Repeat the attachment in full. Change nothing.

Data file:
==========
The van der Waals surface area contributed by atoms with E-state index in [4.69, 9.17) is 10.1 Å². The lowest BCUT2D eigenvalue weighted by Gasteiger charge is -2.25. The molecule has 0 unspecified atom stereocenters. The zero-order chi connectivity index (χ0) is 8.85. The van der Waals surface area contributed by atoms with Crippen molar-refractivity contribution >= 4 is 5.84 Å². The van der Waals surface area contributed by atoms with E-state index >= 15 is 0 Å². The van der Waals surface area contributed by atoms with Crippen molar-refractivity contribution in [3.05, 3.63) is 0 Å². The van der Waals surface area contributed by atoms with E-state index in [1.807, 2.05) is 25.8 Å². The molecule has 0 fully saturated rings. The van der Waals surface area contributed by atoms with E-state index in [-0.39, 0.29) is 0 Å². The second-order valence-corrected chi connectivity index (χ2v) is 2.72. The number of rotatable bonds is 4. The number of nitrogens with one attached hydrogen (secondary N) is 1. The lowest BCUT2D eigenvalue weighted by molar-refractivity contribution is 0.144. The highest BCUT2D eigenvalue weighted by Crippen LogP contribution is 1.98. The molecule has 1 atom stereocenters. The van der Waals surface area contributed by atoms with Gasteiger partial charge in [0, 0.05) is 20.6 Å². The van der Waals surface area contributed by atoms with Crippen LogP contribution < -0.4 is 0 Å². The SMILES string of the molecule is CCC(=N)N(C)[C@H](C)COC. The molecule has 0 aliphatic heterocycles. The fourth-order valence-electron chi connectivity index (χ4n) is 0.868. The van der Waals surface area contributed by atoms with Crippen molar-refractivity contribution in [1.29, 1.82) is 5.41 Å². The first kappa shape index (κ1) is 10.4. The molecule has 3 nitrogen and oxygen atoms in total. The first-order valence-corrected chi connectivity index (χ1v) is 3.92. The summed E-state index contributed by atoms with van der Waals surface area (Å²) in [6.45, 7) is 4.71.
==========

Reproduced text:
The van der Waals surface area contributed by atoms with E-state index in [4.69, 9.17) is 10.1 Å². The lowest BCUT2D eigenvalue weighted by Gasteiger charge is -2.25. The molecule has 0 unspecified atom stereocenters. The zero-order chi connectivity index (χ0) is 8.85. The van der Waals surface area contributed by atoms with Crippen molar-refractivity contribution >= 4 is 5.84 Å². The van der Waals surface area contributed by atoms with E-state index >= 15 is 0 Å². The van der Waals surface area contributed by atoms with Crippen molar-refractivity contribution in [3.05, 3.63) is 0 Å². The van der Waals surface area contributed by atoms with E-state index in [1.807, 2.05) is 25.8 Å². The molecule has 0 fully saturated rings. The van der Waals surface area contributed by atoms with E-state index in [-0.39, 0.29) is 0 Å². The second-order valence-corrected chi connectivity index (χ2v) is 2.72. The number of rotatable bonds is 4. The number of nitrogens with one attached hydrogen (secondary N) is 1. The lowest BCUT2D eigenvalue weighted by molar-refractivity contribution is 0.144. The highest BCUT2D eigenvalue weighted by Crippen LogP contribution is 1.98. The molecule has 1 atom stereocenters. The van der Waals surface area contributed by atoms with Gasteiger partial charge in [0, 0.05) is 20.6 Å². The van der Waals surface area contributed by atoms with Crippen LogP contribution < -0.4 is 0 Å². The SMILES string of the molecule is CCC(=N)N(C)[C@H](C)COC. The molecule has 0 aliphatic heterocycles. The fourth-order valence-electron chi connectivity index (χ4n) is 0.868. The van der Waals surface area contributed by atoms with Crippen molar-refractivity contribution in [1.29, 1.82) is 5.41 Å². The first kappa shape index (κ1) is 10.4. The molecule has 3 nitrogen and oxygen atoms in total. The first-order valence-corrected chi connectivity index (χ1v) is 3.92. The summed E-state index contributed by atoms with van der Waals surface area (Å²) in [6.45, 7) is 4.71.